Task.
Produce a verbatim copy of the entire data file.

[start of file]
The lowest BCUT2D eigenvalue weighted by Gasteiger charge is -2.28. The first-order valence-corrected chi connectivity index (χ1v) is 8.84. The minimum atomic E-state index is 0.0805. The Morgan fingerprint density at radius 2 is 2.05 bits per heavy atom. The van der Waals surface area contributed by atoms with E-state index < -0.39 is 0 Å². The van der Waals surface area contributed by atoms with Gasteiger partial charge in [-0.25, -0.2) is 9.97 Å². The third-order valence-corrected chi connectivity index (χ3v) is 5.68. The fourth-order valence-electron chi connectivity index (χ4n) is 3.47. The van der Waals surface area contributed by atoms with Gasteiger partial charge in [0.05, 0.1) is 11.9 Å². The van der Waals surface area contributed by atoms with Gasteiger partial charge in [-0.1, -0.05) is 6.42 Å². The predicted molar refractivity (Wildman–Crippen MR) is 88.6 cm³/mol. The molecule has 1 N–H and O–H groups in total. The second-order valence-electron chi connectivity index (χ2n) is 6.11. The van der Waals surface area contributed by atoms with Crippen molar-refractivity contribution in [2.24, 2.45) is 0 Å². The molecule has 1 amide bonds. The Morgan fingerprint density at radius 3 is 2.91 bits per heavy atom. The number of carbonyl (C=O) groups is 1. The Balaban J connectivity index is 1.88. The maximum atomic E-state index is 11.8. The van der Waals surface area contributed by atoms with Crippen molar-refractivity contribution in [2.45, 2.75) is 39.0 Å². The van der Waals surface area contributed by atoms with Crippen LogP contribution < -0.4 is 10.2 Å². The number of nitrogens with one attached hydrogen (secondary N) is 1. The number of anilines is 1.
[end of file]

The lowest BCUT2D eigenvalue weighted by Gasteiger charge is -2.28. The first-order valence-corrected chi connectivity index (χ1v) is 8.84. The minimum atomic E-state index is 0.0805. The Morgan fingerprint density at radius 2 is 2.05 bits per heavy atom. The van der Waals surface area contributed by atoms with E-state index < -0.39 is 0 Å². The van der Waals surface area contributed by atoms with Gasteiger partial charge in [-0.25, -0.2) is 9.97 Å². The third-order valence-corrected chi connectivity index (χ3v) is 5.68. The fourth-order valence-electron chi connectivity index (χ4n) is 3.47. The van der Waals surface area contributed by atoms with Gasteiger partial charge in [0.05, 0.1) is 11.9 Å². The van der Waals surface area contributed by atoms with Gasteiger partial charge in [-0.1, -0.05) is 6.42 Å². The predicted molar refractivity (Wildman–Crippen MR) is 88.6 cm³/mol. The molecule has 1 N–H and O–H groups in total. The second-order valence-electron chi connectivity index (χ2n) is 6.11. The van der Waals surface area contributed by atoms with Crippen molar-refractivity contribution in [2.24, 2.45) is 0 Å². The molecule has 1 amide bonds. The Morgan fingerprint density at radius 3 is 2.91 bits per heavy atom. The number of carbonyl (C=O) groups is 1. The Balaban J connectivity index is 1.88. The maximum atomic E-state index is 11.8. The van der Waals surface area contributed by atoms with Crippen molar-refractivity contribution in [2.45, 2.75) is 39.0 Å². The van der Waals surface area contributed by atoms with Crippen LogP contribution < -0.4 is 10.2 Å². The number of nitrogens with one attached hydrogen (secondary N) is 1. The number of anilines is 1.